A mom, a dad, 2.3 children (a boy and a girl, of course) a golden retriever and an SUV... what more could a family ask for?
For those lucky two children, whether meticulously planned or resultant of the "oops" inducing factor of breakthrough ovulation,* life is good. They have an unlimited supply of mom and dad's attention, an incredibly high salary cap on their allowances, and a myriad of opportunities and privileges denied to those less fortunate, sibling-laden peers.
At least that's the argument.
I've had many discussions with friends who are "planning" their families, certain that their will is the way to go... in some cases, even confident that their will is God's will, as well.
"Any more than two children," the argument goes, "and quality of parenting suffers. There just isn't enough time/money/love/resources to spread around."
The funny thing about infinitely valuable resources, however, is that quality and quantity don't necessarily operate on an inverted scale. Love, for example, can either expand or grow cold and die. It is not finite, nor does it reach a point of exhaustion if stretched too far. It is the strangest thing, this human capacity to participate in something infinite (love) even though we as human beings are ourselves finite.
God understands this - heck, he created us this way - and so he gives a unique gift when he invites us into creative collaboration with Himself (read: parenthood). In our participation with His creative power, we open ourselves up to the infinite possibility of being able to give more than we are actually capable of holding ourselves.
Thus the curious phenomena of additions to a family bringing with them additional love, both in their own person and in the capacity of their parents to love more deeply, and in a way they were previously unaware and incapable of!
Anyone who has ever been in love understands the sometimes painful and always rewarding process of enlarging the heart in order to accommodate the completely new thing that didn't exist before the beloved came on the scene: your love.
This is why it's impossible to accurately predict your capacity for love without having encountered the person, the other, whom your love is to directed towards.
I've heard from parents who marvel over the births of their fourth and fifth children, wondering where on earth that extra love came from. That's just the thing; it's not from earth.
It's from Him. And when we give God room to work in our lives, He does big things. The tricky part is, He's not usually satisfied with half sized portions or partial offerings of self. I mean sure, He'll work with what we give Him, but ultimately, He wants all of us.
Including our fertility. Our ability to say with total freedom to our spouse, "I give you all of myself. I'm not holding anything back, from you or from God." Let me reiterate here that while not every single sexual act is designed to result in conception, (this is physically impossible) every sexual act is designed to result in complete cooperation with your spouse and with God.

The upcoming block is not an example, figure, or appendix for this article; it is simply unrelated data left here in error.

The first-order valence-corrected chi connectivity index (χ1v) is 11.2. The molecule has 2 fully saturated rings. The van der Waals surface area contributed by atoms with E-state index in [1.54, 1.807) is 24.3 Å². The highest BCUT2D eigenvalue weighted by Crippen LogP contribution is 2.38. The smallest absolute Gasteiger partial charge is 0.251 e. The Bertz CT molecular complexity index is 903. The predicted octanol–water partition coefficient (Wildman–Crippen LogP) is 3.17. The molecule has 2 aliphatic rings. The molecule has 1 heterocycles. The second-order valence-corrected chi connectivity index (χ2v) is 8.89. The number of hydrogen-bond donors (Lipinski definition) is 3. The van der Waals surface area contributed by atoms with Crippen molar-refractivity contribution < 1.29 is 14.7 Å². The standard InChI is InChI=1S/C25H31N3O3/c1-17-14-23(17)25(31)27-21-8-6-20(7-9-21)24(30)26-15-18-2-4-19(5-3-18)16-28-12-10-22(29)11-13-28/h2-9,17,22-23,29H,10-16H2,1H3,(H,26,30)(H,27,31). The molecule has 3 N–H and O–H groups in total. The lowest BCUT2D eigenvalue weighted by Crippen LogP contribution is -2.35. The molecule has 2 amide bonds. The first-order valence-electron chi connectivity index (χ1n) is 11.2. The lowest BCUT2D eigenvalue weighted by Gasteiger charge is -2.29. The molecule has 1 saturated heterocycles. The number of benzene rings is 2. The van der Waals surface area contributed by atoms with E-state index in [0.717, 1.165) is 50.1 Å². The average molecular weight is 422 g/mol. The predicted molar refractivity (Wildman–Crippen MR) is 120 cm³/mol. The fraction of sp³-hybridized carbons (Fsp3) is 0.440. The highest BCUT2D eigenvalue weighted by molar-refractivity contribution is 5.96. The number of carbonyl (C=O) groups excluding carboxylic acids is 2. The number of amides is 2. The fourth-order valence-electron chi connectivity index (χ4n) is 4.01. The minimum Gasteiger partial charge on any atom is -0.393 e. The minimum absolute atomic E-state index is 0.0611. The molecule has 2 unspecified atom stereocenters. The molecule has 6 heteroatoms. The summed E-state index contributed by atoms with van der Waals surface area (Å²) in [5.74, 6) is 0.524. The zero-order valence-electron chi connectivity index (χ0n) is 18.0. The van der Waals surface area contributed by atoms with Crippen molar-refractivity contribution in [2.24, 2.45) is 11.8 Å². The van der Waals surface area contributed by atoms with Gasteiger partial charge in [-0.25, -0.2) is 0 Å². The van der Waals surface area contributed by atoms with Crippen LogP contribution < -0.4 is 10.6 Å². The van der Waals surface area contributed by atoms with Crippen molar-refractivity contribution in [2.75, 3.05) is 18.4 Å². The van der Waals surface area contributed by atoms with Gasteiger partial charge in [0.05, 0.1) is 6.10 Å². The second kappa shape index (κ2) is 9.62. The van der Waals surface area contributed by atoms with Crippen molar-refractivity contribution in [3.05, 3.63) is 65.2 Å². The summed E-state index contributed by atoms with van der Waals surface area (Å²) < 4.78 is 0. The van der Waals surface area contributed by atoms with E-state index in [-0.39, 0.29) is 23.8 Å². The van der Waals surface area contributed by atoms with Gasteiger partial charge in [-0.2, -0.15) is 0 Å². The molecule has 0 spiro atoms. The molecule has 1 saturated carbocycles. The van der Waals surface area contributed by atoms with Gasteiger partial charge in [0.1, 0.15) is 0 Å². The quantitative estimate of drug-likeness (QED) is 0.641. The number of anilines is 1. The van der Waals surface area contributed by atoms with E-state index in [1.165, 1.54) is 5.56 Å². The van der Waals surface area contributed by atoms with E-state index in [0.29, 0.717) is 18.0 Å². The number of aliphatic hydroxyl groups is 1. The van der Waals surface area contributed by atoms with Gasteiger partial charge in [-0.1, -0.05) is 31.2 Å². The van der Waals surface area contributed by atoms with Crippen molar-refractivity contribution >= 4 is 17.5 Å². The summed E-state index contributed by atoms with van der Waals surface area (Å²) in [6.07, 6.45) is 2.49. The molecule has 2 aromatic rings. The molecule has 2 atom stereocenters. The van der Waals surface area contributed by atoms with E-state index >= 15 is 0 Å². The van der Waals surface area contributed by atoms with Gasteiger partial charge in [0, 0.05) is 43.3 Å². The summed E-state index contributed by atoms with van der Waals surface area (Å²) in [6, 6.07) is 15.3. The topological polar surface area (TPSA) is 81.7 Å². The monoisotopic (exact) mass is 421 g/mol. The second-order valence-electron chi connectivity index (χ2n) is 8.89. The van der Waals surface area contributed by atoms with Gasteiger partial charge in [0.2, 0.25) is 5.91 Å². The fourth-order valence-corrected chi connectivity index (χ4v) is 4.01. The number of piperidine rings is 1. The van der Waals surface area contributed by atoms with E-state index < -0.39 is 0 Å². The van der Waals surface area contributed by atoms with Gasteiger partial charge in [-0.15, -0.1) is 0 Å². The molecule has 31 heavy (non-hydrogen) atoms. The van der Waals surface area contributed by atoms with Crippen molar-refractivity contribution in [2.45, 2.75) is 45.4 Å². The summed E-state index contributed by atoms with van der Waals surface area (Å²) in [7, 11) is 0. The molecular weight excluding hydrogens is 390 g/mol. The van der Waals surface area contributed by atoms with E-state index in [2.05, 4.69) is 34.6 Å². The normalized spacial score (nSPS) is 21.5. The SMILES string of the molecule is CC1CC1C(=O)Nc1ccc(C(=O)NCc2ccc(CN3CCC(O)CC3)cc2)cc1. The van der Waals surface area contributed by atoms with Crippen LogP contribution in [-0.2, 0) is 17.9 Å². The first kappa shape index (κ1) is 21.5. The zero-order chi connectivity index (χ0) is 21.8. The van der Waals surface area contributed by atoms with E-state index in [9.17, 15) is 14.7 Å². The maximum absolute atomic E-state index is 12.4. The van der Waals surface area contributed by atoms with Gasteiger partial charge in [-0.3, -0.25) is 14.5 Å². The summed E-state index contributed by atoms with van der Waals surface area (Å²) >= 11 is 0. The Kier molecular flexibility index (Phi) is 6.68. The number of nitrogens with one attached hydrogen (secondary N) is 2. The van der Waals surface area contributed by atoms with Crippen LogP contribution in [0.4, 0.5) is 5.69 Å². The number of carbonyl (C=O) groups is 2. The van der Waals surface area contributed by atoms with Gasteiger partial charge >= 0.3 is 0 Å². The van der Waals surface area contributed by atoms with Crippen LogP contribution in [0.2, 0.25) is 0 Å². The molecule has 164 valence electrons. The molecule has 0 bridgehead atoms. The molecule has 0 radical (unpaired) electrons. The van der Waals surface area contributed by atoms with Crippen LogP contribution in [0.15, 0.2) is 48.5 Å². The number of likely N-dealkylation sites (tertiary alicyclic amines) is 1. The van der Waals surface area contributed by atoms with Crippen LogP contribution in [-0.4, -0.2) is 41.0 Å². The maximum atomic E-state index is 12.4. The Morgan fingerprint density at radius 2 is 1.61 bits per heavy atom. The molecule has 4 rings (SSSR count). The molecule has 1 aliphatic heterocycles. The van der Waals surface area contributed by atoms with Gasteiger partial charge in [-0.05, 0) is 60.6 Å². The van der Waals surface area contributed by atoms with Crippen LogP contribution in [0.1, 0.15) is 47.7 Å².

That means being totally open, totally vulnerable... and totally available to participate in His plans, which are not necessarily our own. This kind of openness lends itself to a general shift in attitude, an openness of heart that allows you to love your existing children better too.
Kids who are born to non-contracpting parents start out with a natural advantage: they were always, unequivocally wanted. Older siblings who see younger ones welcomed into the family are assured of their own worth and value in mom and dad's eyes. All in all, it's not a bad system... and one that's been in place for thousands of years with a decent rate of success.
Look around at today's families. Are they happier? Are marriages more fulfilling and longer lasting? Are children turning out more accomplished and better adjusted? Has the ability to take matters into our own hands and alter reality, tailoring it to our own selfish needs, brought more joy or goodness into this world?
* Breakthrough ovulation rates vary by the form and the dose of the OC used. With OCs, breakthrough ovulation is more likely with lower doses of estrogen and with imperfect rather than perfect use. Perfect use of OCs implies taking them consistently and correctly (ie, in the correct order, on time, each and every day, and without other medications that might diminish the effectiveness of OCs). Typical use is described as the full range of usage patterns for OCs that actually occur in women. While some smaller studies that evaluated small numbers of women for 6 or fewer cycles have reported breakthrough ovulation rates of near 0, studies that evaluated women for at least 6 cycles demonstrated ovulation rates ranging from 1.7% to 28.6% per cycle. For POPs, reported breakthrough ovulation rates range from 33% to 65%. http://www.polycarp.org/larimore_stanford.htm